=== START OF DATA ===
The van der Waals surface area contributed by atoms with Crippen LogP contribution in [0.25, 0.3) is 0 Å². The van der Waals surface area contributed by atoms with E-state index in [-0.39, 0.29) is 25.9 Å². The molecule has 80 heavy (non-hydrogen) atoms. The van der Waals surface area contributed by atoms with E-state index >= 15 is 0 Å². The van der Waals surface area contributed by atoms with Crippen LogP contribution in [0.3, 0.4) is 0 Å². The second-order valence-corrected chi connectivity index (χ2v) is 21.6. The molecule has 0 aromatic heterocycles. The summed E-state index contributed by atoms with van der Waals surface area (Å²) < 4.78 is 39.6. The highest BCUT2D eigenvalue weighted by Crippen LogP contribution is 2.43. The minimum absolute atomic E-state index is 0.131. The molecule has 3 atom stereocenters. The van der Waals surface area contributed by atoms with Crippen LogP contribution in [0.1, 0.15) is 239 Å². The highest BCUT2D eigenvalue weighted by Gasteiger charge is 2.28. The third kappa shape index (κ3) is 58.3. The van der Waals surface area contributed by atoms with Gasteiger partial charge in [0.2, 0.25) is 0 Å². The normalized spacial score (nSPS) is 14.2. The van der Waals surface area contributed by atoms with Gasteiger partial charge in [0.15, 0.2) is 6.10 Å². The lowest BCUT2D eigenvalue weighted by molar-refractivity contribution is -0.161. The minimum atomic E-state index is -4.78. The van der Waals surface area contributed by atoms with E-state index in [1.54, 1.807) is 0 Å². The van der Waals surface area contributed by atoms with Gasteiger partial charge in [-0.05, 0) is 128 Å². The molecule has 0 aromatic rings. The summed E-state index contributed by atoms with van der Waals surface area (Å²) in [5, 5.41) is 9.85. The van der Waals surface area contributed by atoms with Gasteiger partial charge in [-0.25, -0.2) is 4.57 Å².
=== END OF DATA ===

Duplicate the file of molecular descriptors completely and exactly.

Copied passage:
The van der Waals surface area contributed by atoms with Crippen LogP contribution in [0.25, 0.3) is 0 Å². The van der Waals surface area contributed by atoms with E-state index in [-0.39, 0.29) is 25.9 Å². The molecule has 80 heavy (non-hydrogen) atoms. The van der Waals surface area contributed by atoms with E-state index >= 15 is 0 Å². The van der Waals surface area contributed by atoms with Crippen LogP contribution in [0.3, 0.4) is 0 Å². The second-order valence-corrected chi connectivity index (χ2v) is 21.6. The molecule has 0 aromatic heterocycles. The summed E-state index contributed by atoms with van der Waals surface area (Å²) < 4.78 is 39.6. The highest BCUT2D eigenvalue weighted by Crippen LogP contribution is 2.43. The minimum absolute atomic E-state index is 0.131. The molecule has 3 atom stereocenters. The van der Waals surface area contributed by atoms with Crippen LogP contribution in [0.1, 0.15) is 239 Å². The highest BCUT2D eigenvalue weighted by Gasteiger charge is 2.28. The third kappa shape index (κ3) is 58.3. The van der Waals surface area contributed by atoms with Gasteiger partial charge in [0.2, 0.25) is 0 Å². The normalized spacial score (nSPS) is 14.2. The van der Waals surface area contributed by atoms with Gasteiger partial charge in [0.15, 0.2) is 6.10 Å². The lowest BCUT2D eigenvalue weighted by molar-refractivity contribution is -0.161. The minimum atomic E-state index is -4.78. The van der Waals surface area contributed by atoms with E-state index in [1.54, 1.807) is 0 Å². The van der Waals surface area contributed by atoms with Gasteiger partial charge in [-0.05, 0) is 128 Å². The molecule has 0 aromatic rings. The summed E-state index contributed by atoms with van der Waals surface area (Å²) in [5, 5.41) is 9.85. The van der Waals surface area contributed by atoms with Gasteiger partial charge in [-0.25, -0.2) is 4.57 Å².